It pays to live in small towns. Especially if you want a snake.
Not just any snake. A beautiful long lean (and very hungry) black snake.
Today the Lord answered my prayers.
Let me back up a second.
* * *
Last summer my 20 year old came home from a visit with his girlfriend bearing a pet.
A large beautiful black snake.
Whom we named Elvis.
Our house was torn apart at the time by remodel in progress, and we were living in a garage apartment. I told the children to take Elvis over to the house and put him in a random reptile tank we had. Doesn’t everybody have a old reptile tank in their attic?
Well. Seems we had lost the top to the tank. But the kids told me, “Don’t worry mom, we’ve got it covered.”
A half hour later, I learned Elvis had left the building.
Great. And that room was the only room I could get internet. So I tippy-toed up there through the construction zone and sat down with my laptop.
While I was deep in thought, Elvis slid ever so gracefully out from under the futon I was sitting on and made his way for a stack of books.
SCREAM even louder.
No one – workmen or children — seemed to care that I was about to be killed.
The kids eventually came and rescued me. Or did they save Elvis?
That’s when I said that Elvis had to go. He was a snake. A wild animal. Albeit a very nice one.
When I posted on Facebook about our adventures with Elvis our wonderful Morgan County Animal Control Officer, Cindy Wiemann, reminded me of just that. It was against the law to keep Elvis.
Honestly, I so wanted to put Elvis under our house to keep rodents away.
But only did we not have a door at the time,
We didn’t have a floor.
So as my daughter sobbed, we reluctantly let Elvis go in a neighbors’ side yard. A little unknown present from me. I’m so giving that way.
I told Cindy, if she ever finds another snake and we have a floor at the time, please bring him to me.
* * *
Today, Cindy showed up in my driveway with a plastic tub.
Could it be?
I didn’t want to get my hopes up.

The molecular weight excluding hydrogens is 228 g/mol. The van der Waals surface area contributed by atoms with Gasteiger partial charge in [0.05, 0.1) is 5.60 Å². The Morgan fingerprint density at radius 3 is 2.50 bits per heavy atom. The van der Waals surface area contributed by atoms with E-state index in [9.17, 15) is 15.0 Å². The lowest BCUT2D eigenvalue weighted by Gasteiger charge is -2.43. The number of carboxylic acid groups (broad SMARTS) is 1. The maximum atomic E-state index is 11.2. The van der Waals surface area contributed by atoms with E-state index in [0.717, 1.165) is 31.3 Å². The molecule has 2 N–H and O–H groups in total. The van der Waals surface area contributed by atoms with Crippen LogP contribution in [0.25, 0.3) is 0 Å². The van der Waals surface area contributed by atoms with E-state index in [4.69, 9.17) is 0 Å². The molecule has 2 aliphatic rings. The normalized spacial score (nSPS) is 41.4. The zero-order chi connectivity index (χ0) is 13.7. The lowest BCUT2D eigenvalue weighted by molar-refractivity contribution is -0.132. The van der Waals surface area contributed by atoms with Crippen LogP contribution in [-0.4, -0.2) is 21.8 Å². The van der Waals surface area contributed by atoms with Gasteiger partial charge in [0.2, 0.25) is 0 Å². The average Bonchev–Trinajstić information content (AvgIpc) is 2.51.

A big long black beautiful exterminator of my very own.
Yes, what was the loss of a dumpster out by the interstate was my gain.
My hand reached down to stroke his silky back and Cindy’s eyes got big as snake eggs.
“He’s very angry right now.”
That’s okay. I understand cranky men. I loved him still and I had just the spot.
For now there was a door to our house and more importantly, we have a floor.
The ancient door to the crawl space which is only open to venture under the house to change the air filter to the heater/air unit.
I have a snake. JOY.
“I guess we have to give him a name,” I said.
“Herbie?” Cindy replied. “I used to have a snake, Herbie.”
So that’s the tale how I got my live-in exterminator, Herbie.
I love him so.
This is also the story of how my husband is going to be changing the air filter under our house for the next 20 years.
Any snake fans out there?
Expectations. I try hard not to have them but riddle me this?
How does a gal have goals — either for the next 10 years or the next 10 minutes — without setting expectations?
My Ten Things Thankful – My 4th of July, Peachtree Road Race exploding great expectations edition.
* * *
Yesterday, the Fourth of July.
My son and I in Piedmont Park for the customary hold-a-shirt-up pic after the Peachtree Road Race.
10. Wait. There was supposed to be
three in this photo.
For three months my 10 year old and I had trained to run this race together. It was to be his first 10K.
Our last official training workout on July 2.
9. I am so thankful for my dog.
Who loves to sleep on the cool bathroom tile in the summer.
At 5 a.m. on Friday, I wake the boys up to head into Atlanta. Joe stumbles into the bathroom to take a quick shower.
Here’s where everyone must swear not to mention I shared this to Joe.
Half asleep he trips over the sleeping dog and crashes onto our 1925 cast iron bathtub.
I know this has happened because I hear a crash the likes of two-ton meteorite hitting the bathroom tile.
See. The dog is always here.
Joe knocks the wind out of himself. And becomes hysterical.
I love that the legs routinely come off our newly restored tub.
See. We are working to figure out a better way to attach the blasted legs to the tub.
7. Poor boy is very upset and says he is too sore to run. After trying 20 minutes to convince him he can do it without any luck, Jake and I leave.
Photo of the three of us in Park after race — gone.
6. On the drive into Atlanta (we are now 30 minutes later than I wanted to leave),
I try to relax while talking to my son.
All the while the refrain from Frozen is blasting in my head.
5. Because we are late, change idea of parking at park (too crowded by now) and decide to park at start.
So I turn onto I-285.
Soon after that I saw flashing signs: ALL LANES BLOCKED because of accident. Said prayer for those involved and decided to creep off 285 to Marta station.
Parking lot was packed. I noticed all these people. All very nicely dressed.
My brain is trying to figure it out. A wedding? A family reunion? So weird. Then see a sign Jehovah’s Witness International Convention.
Please do not take this in anyway against the Jehovah’s Witness but there were a million of them.
Every stop the train picked up a handful of late runners and 3,000 more convention goers.
Each stop took about 30 minutes.
4. I was impressed with the Jehovah’s Witness.
As I was crammed in the back of the car standing by the door.
No one seemed rushed or bothered. Everyone seemed happy. Except me.